This article was first published in the October 2008 issue of BBC History Magazine
The poet WH Auden once suggested that, in order to understand your own country, you need to have lived in at least two others. But what about your own time? By the same reckoning, you need to have experienced at least two other centuries. This presents us with some difficulties. But through historical research, coming to terms with another century is not impossible.
We can approach the past as if it really is ‘a foreign country’ – somewhere we might visit. And we do not actually need to travel in time to appreciate it – just the idea of visiting the past allows us to see life differently, and more immediately. Come shopping in the late 14th century and see for yourself.
“Ribs of beef and many a pie!” you hear someone call over your shoulder. Turning, you see a young lad walking through the crowd bearing a tray laden with wooden bowls of cooked meats from a local shop.
All around him people are moving, gesturing, talking. So many have come in from the surrounding villages that this town of about 3,000 inhabitants is today thronged with twice as many. Here are men in knee-length brown tunics driving their cattle before them. Here are their wives in long kirtles with wimples around their heads and necks. Those men in short tunics and hoods are valets in a knight’s household. Those in long gowns with high collars and beaver-fur hats are wealthy merchants. Across the marketplace more peasants are leading in their flocks of sheep, or packhorses and carts loaded with crates of chickens.
Crowds are noisy. People are talking so much that chatter could almost be the whole purpose of the market – and in many ways it is. This is the one open public area in the town where people can meet and exchange information. When a company performs a mystery play, it is to the marketplace that they will drag the cart containing their stage, set and costumes. When the town crier rings his bell to address the people of the town, it is in the marketplace that the crowd will gather to hear him. The marketplace is the heart of any town: indeed, the very definition of a town is that it has a market.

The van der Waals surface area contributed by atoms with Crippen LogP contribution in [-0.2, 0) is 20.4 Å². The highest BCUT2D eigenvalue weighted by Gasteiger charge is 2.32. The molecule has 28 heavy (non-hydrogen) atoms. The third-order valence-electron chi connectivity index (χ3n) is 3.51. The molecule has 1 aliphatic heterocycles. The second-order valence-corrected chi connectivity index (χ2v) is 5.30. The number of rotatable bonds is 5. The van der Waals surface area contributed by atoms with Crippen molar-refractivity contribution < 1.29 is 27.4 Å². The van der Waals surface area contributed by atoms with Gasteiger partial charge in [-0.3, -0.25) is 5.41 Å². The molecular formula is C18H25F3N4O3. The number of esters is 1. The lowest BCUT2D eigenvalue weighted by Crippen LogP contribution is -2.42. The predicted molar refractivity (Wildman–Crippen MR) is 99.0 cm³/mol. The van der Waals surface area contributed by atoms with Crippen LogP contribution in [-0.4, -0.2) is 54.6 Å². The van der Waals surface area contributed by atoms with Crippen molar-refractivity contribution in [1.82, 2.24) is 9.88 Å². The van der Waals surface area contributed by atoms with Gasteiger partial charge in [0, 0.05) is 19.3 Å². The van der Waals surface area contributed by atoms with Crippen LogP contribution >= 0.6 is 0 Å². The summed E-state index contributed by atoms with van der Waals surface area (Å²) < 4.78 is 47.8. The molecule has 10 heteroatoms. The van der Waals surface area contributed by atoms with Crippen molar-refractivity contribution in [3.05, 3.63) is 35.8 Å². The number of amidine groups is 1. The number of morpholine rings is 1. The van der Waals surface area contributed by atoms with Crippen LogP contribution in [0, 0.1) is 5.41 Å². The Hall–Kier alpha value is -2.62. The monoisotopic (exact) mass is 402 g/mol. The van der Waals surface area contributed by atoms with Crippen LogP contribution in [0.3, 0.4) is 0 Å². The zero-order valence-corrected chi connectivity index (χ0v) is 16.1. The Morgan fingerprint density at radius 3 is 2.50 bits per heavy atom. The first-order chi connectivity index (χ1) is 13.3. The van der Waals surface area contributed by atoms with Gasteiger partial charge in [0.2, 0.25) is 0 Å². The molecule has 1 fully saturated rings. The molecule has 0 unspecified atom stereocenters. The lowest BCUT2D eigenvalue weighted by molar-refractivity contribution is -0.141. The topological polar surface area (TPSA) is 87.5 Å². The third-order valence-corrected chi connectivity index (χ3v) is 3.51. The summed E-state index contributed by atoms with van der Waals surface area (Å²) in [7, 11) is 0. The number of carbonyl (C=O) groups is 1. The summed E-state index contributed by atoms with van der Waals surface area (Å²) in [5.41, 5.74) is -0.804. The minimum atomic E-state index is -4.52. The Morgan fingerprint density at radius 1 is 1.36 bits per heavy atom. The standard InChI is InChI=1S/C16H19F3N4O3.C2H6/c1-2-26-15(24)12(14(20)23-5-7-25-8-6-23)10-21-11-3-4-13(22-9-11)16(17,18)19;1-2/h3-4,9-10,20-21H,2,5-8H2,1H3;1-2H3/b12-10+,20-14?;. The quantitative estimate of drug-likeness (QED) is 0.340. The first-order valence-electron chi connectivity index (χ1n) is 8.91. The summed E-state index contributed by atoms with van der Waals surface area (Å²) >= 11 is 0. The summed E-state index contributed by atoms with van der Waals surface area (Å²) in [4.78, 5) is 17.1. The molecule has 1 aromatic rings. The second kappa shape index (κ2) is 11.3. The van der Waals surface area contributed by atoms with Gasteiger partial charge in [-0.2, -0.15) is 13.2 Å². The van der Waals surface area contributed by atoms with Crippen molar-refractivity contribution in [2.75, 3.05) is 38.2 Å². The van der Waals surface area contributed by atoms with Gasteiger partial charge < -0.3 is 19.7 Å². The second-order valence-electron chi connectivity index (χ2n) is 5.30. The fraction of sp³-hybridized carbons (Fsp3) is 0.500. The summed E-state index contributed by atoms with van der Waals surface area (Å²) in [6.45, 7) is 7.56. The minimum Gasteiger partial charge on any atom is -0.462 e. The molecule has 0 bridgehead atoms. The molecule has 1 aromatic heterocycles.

What can you buy? Let’s start at the fishmongers’ stalls. You may have heard that many sorts of freshwater and sea fish are eaten in medieval England. Indeed, more than 150 species are consumed by the nobility and churchmen, drawn from their own fishponds as well as the rivers and seas.
But in most markets it is the popular varieties which you see glistening in the wet hay-filled crates. Mackerel, herring, lampreys, cod, eels, Aberdeen fish (cured salmon and herring), and stockfish (salt cod) are the most common varieties. Crabs and lobsters are transported live, in barrels. In season you will see fresh salmon – attracting the hefty price of four or five shillings each. A fresh turbot can cost even more, up to seven shillings.
Next we come to an area set aside for corn: sacks of wheat, barley, oats and rye are piled up, ready for sale to the townsmen. Then the space given over to livestock: goats, sheep, pigs and cows. A corner is devoted to garden produce – apples, pears, vegetables, garlic and herbs – yet the emphasis of a medieval diet is on meat, cheese and cereal crops. In a large town you will find spicerers selling such exotic commodities as pepper, cinnamon, cloves, nutmeg, liquorice, and many different types of sugar.